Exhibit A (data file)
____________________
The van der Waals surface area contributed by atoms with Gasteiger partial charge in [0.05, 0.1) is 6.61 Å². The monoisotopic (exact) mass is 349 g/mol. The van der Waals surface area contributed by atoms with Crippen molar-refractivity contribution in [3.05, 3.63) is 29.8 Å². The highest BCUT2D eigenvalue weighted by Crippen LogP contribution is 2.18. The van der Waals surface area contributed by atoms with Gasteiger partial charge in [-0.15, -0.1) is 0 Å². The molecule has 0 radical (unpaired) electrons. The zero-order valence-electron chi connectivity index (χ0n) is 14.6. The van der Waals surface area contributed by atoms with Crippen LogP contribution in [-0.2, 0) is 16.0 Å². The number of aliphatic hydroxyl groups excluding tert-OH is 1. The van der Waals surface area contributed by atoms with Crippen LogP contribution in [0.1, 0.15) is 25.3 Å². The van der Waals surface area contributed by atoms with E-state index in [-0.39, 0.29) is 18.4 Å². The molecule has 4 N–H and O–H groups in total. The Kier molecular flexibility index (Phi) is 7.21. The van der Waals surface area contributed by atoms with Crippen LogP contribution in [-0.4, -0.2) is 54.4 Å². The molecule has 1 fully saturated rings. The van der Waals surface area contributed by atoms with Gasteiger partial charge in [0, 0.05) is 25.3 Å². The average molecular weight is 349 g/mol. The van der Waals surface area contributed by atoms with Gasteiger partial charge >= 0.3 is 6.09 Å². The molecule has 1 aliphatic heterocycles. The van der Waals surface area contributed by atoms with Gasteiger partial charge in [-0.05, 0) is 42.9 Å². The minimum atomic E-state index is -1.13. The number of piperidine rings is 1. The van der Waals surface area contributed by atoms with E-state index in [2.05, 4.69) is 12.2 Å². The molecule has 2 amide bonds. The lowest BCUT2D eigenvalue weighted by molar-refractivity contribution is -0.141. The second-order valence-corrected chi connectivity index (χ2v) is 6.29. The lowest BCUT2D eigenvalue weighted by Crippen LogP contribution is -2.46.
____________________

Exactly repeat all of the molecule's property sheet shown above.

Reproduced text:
The van der Waals surface area contributed by atoms with Gasteiger partial charge in [0.05, 0.1) is 6.61 Å². The monoisotopic (exact) mass is 349 g/mol. The van der Waals surface area contributed by atoms with Crippen molar-refractivity contribution in [3.05, 3.63) is 29.8 Å². The highest BCUT2D eigenvalue weighted by Crippen LogP contribution is 2.18. The van der Waals surface area contributed by atoms with Gasteiger partial charge in [-0.15, -0.1) is 0 Å². The molecule has 0 radical (unpaired) electrons. The zero-order valence-electron chi connectivity index (χ0n) is 14.6. The van der Waals surface area contributed by atoms with Crippen LogP contribution in [-0.2, 0) is 16.0 Å². The number of aliphatic hydroxyl groups excluding tert-OH is 1. The van der Waals surface area contributed by atoms with Crippen LogP contribution in [0.1, 0.15) is 25.3 Å². The van der Waals surface area contributed by atoms with E-state index in [-0.39, 0.29) is 18.4 Å². The molecule has 4 N–H and O–H groups in total. The Kier molecular flexibility index (Phi) is 7.21. The van der Waals surface area contributed by atoms with Crippen LogP contribution in [-0.4, -0.2) is 54.4 Å². The molecule has 1 fully saturated rings. The van der Waals surface area contributed by atoms with Gasteiger partial charge in [0, 0.05) is 25.3 Å². The average molecular weight is 349 g/mol. The van der Waals surface area contributed by atoms with Gasteiger partial charge >= 0.3 is 6.09 Å². The molecule has 1 aliphatic heterocycles. The van der Waals surface area contributed by atoms with Gasteiger partial charge in [-0.05, 0) is 42.9 Å². The minimum atomic E-state index is -1.13. The number of piperidine rings is 1. The van der Waals surface area contributed by atoms with E-state index in [2.05, 4.69) is 12.2 Å². The molecule has 2 amide bonds. The lowest BCUT2D eigenvalue weighted by molar-refractivity contribution is -0.141. The second-order valence-corrected chi connectivity index (χ2v) is 6.29. The lowest BCUT2D eigenvalue weighted by Crippen LogP contribution is -2.46.